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For Sunday March 28, 2021

Lectionary Readings (Revised Common Lectionary, Year B)


Psalm 118:1-2, 19-29
Mark 11:1-11 or John 12:12-16

One of the lines I’ve heard often over the past few weeks is, “There’s light at the end of the tunnel!”  I hear my neighbors saying it when I step out to walk my dog.  I hear it in grocery stores, at the bank, on the news.  After months of Covid-induced fear and isolation, we’re finally glimpsing hope as the vaccines roll out, the daily death tolls drop, and the restrictions on our social lives ease up.  All of this is wonderful.

The other line I’ve heard, though, is this: “I can’t bear any more.”   As in: “I can’t bear another Covid variant.”  “I can’t bear another vaccine delay.”  “I can’t bear another political scandal.”  “I can’t bear another mass shooting.”

As ever, our lives slide from hope to disappointment, disappointment to hope. On the one hand, the light at the end of the tunnel revives and renews us.  On the other hand, it shows us just how bleak and dismal the tunnel has been.  In other words, it doesn’t take us human beings long to go from praise to pain.

What a fitting context for Palm Sunday, our entry into Holy Week.  Today, we begin a journey that holds within it the fullness of the human story -- the highs, the lows, the hopes, the fears.  In the span of seven days, we do it all: we praise, process, break bread, wash feet, make promises, break promises, deny, betray, condemn, abandon, grieve, despair, disbelieve, and celebrate.  This week, we see the light at the end of the tunnel, lose our vision of it entirely in the grimness of death, and then find it again, drenched in glory.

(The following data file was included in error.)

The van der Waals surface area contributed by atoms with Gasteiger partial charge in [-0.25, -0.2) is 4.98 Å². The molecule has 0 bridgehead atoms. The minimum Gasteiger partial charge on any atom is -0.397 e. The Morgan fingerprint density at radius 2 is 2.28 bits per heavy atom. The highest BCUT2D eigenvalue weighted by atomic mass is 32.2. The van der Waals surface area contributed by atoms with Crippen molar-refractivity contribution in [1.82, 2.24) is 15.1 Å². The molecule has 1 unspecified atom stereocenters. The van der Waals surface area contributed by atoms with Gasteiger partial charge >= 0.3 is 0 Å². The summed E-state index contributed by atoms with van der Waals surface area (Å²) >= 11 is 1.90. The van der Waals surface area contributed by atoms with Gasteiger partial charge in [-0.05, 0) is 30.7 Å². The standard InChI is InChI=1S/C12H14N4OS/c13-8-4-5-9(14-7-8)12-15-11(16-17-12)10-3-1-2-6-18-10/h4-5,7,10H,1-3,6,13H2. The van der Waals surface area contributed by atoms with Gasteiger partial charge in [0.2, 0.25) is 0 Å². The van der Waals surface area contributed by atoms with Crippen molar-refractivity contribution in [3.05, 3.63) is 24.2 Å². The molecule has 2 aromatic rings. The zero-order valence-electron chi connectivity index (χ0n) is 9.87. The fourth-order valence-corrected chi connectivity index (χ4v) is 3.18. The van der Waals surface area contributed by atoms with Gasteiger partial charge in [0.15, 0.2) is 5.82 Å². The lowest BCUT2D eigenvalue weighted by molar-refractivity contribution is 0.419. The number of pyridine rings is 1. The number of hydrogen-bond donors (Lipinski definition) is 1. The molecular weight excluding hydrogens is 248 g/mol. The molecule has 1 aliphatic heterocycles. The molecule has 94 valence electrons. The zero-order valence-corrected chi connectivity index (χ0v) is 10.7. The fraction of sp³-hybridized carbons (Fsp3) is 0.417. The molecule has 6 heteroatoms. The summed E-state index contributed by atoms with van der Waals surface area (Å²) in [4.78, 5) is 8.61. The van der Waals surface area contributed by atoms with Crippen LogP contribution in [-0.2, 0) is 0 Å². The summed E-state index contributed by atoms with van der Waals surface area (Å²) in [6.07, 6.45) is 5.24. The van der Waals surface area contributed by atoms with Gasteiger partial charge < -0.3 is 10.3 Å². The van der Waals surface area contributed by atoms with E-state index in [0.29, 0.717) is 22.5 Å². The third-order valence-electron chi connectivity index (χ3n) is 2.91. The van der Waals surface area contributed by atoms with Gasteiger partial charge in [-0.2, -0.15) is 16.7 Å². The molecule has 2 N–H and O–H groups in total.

Like many of you, I grew up celebrating Palm Sunday with loud, festive processions.  As a child, I carried palm branches down the center aisle of my church, sang, "All Glory, Laud, and Honor” with my fellow parishioners, and shouted “Hosanna” at the top of my lungs.  I did this without even knowing what the word, “Hosanna” meant.  I assumed it meant some churchy version of “You’re awesome!” or “We love you!” or “Rock on, king of the world!”

 Palm Sunday: Jesus on a donkey.

It doesn’t.  In Hebrew, it means something far less cheery.  It means, “Save now!”  As in, “Lord, we’re desperate.  We’re frantic.  We’re in trouble.  Our praise is steeped in need, want, loss, and lack.  Hosanna, Jesus.  Save us.  Save us now.”

If you resonate with this plea as you come to the end of Lent, may I offer a word of reassurance?  It’s okay.  All of this -- all of this authentic hope wrapped in all of this honest fear -- is okay.  It is what Holy Week is about.  If the Palm Sunday story is about anything, it is about dazzling hopes and disappointed expectations.  It’s a story about what happens when the God we want and think we know doesn’t show up, and another God — a less efficient, less aggressive, far less muscular God — shows up instead, and saves us in ways we didn’t know were possible.

Historians tell us that Jesus knew exactly what he was doing when he asked his disciples to secure a donkey for his journey down the mountain into the holy city.  In their compelling book, The Last Week: What the Gospels Really Teach About Jesus' Last Days in Jerusalem, Marcus Borg and John Dominic Crossan argue that two processions entered Jerusalem on that first Palm Sunday two thousand years ago; Jesus's was not the only Triumphal Entry.